For media inquiries, please contact, Cindy MacDougall.
- Cindy dot MacDougall at royalroads.ca
- Mobile: 250.882.3481
RRU in the Media
Steenkamp on removal of barbed wire
Steenkamp made the first cut in barbed wire that tops campus fences Feb. 3.
Here’s an excerpt from his conversation with Darron Kloster of the Times Colonist:
“It’s a message to our neighbours, to the West Shore and to people in general that we are not a penitentiary … we are a place of learning,” said Steenkamp, the university’s president. “Barbed wire sends the wrong message.”
Last year, on its 25th anniversary, the university set out a new strategic vision: “Inspiring people with the courage to transform the world.”
“One of those goals is to invite the people in, and for the university to venture out,” said Steenkamp, adding many people regard the campus as the “Stanley Park” of the West Shore. “I see hundreds of people a day walking their dogs, enjoying the gardens, runners … even today, as I was cutting the barbed wire, a group of small children and their teacher were passing by. This is what we want to see here at Royal Roads — people of all ages using the property.”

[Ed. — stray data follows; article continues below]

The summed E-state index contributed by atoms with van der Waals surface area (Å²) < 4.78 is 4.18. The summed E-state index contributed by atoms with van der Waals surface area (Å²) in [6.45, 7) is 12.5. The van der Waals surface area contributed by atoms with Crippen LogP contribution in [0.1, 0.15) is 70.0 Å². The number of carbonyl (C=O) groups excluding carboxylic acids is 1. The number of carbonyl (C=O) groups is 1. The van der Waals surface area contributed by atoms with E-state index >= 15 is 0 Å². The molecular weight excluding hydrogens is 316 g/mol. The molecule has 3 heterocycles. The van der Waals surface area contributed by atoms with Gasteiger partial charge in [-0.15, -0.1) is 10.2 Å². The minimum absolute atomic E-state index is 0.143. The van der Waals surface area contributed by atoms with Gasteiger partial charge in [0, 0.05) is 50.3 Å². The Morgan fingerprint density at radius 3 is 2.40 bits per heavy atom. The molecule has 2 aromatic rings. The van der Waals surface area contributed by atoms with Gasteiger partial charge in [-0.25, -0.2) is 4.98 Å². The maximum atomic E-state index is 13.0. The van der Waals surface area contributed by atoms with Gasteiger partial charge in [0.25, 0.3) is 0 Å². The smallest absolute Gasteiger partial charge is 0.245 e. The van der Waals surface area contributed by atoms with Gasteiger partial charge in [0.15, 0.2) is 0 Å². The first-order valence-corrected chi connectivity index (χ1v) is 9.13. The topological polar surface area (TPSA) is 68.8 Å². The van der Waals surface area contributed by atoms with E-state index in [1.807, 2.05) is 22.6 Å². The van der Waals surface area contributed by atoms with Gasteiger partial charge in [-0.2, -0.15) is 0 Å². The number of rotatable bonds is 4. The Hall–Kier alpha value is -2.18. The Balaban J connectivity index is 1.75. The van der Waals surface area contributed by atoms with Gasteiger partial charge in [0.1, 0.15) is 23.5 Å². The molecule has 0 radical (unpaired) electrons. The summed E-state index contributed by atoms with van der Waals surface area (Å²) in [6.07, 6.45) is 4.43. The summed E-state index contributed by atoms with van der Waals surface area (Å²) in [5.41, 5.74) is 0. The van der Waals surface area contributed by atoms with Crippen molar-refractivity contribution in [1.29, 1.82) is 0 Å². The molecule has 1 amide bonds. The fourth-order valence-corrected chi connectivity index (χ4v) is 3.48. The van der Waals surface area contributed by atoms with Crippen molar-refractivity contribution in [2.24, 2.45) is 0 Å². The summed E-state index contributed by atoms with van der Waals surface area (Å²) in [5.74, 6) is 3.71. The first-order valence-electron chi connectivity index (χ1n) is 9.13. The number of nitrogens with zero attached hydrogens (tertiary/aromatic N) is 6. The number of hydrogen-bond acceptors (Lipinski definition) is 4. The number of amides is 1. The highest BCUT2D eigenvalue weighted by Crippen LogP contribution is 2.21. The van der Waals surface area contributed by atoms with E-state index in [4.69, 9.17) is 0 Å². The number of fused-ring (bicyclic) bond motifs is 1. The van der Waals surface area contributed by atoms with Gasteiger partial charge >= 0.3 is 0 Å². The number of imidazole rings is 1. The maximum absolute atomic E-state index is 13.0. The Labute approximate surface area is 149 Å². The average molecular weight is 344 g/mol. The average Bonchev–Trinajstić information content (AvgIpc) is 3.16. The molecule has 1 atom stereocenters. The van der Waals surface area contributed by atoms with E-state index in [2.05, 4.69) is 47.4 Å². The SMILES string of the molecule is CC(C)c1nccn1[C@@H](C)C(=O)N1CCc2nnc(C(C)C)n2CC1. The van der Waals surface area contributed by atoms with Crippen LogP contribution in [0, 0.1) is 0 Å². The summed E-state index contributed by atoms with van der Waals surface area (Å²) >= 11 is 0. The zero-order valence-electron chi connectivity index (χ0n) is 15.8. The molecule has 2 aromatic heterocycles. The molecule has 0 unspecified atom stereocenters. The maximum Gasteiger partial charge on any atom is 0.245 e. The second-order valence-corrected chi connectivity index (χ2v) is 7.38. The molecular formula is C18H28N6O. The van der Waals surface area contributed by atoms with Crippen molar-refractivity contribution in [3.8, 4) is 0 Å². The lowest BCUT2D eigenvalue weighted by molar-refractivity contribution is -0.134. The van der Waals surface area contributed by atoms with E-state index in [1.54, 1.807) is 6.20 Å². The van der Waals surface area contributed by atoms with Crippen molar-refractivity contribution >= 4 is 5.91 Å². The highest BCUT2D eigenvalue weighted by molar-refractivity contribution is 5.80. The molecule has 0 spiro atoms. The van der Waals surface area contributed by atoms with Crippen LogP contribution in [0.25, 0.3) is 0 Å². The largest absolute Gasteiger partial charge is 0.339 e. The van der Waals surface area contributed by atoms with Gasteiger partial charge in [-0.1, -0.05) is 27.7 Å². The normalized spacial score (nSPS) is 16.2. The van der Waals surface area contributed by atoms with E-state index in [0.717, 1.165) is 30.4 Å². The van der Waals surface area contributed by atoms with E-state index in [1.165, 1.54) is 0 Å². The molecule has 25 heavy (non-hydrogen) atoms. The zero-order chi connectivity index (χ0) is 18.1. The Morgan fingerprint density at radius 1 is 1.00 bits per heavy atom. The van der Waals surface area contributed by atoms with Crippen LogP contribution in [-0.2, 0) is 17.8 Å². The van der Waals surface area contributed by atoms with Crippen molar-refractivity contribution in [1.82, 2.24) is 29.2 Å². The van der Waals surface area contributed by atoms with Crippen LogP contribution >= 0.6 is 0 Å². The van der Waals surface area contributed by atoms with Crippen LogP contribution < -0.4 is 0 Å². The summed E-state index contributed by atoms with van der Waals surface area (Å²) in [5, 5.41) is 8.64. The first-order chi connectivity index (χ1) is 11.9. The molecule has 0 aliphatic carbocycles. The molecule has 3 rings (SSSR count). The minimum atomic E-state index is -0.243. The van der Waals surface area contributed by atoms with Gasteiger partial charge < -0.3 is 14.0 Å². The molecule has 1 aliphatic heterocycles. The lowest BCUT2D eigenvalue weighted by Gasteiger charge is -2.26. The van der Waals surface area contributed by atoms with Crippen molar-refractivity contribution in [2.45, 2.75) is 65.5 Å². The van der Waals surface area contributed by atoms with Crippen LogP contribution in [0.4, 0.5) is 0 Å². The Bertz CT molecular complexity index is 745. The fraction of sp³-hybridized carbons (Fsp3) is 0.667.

Steenkamp eliminated admission fees for accessing its extensive gardens last year, and said large plots will be opening this year for community gardens. The walled garden and greenhouses will be converted to grow vegetables for food services on campus and for local food banks.
He envisions the military academy’s abandoned tennis courts being turned into raised beds for community gardens. The university recently established beehives there to supply honey for use in its food services.
“The whole future is about food production and security,” said Steenkamp. “Growing food closer to home is a major concern, especially in light of the pandemic, and [RRU] needs to be part of the answer.”